In addition to traditional and developing consumer electronics, Merino believes a growing area of interest could be the life sciences sector and how it interacts with the area he knows best. Medical equipment tends to be large, he says, and the opportunity lies in how to get that technology onto smartphones and/or tablets: “The question is: could there be a tie-in between the expertise that Taiwanese companies have in designing computer level products and other international innovators in the medical equipment diagnostic area? Can they marry them together and get a more efficient design?” Much of this diagnostic equipment innovation is currently happening in Hong Kong and Singapore, centres that have vibrant medical communities with a strong entrepreneurial spirit.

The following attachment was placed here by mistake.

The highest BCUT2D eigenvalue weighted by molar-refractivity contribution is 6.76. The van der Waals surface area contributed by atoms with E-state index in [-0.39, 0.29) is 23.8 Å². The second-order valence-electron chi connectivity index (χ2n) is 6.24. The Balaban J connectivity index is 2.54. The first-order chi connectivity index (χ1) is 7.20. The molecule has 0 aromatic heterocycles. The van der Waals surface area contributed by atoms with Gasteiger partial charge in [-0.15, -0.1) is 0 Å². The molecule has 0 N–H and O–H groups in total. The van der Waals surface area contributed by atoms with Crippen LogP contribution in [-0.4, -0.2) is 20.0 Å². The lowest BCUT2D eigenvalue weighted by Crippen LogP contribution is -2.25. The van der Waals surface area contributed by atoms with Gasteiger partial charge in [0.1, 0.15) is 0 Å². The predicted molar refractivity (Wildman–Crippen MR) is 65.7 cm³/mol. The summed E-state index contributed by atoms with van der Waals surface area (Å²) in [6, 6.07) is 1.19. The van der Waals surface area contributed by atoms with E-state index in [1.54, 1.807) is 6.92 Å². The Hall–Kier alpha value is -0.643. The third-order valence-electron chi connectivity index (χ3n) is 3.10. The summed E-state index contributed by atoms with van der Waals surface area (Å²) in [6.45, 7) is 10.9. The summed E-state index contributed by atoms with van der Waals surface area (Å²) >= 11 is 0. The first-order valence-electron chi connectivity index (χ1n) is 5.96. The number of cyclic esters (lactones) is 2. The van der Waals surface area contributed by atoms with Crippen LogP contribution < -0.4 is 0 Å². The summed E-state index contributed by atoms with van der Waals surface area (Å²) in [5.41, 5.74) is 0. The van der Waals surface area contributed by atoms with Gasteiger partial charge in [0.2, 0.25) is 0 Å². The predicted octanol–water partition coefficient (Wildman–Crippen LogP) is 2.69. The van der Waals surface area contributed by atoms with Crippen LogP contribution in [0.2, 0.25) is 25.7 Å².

As for IV, Merino states that the firm is a “great business model and hugely important to the industry”; however, there are some itches that an organisation operating on its scale just can’t scratch. “My feeling is – and this is what IV never was – is that companies need dedicated personal attention and advice,” says Merino. The bigger the organisation, the larger the pool of investors, something that could lead to increased conflicts in the marketplace. A smaller set-up can be more nimble and have the ability to get closer to the client. However there is a trade-off: primarily that of scale. It’s unlikely that Merino will pull in the massive amount of funding that was available at IV - “no one is going to give me $5 billion,” he says - and so the sandbox has been downsized.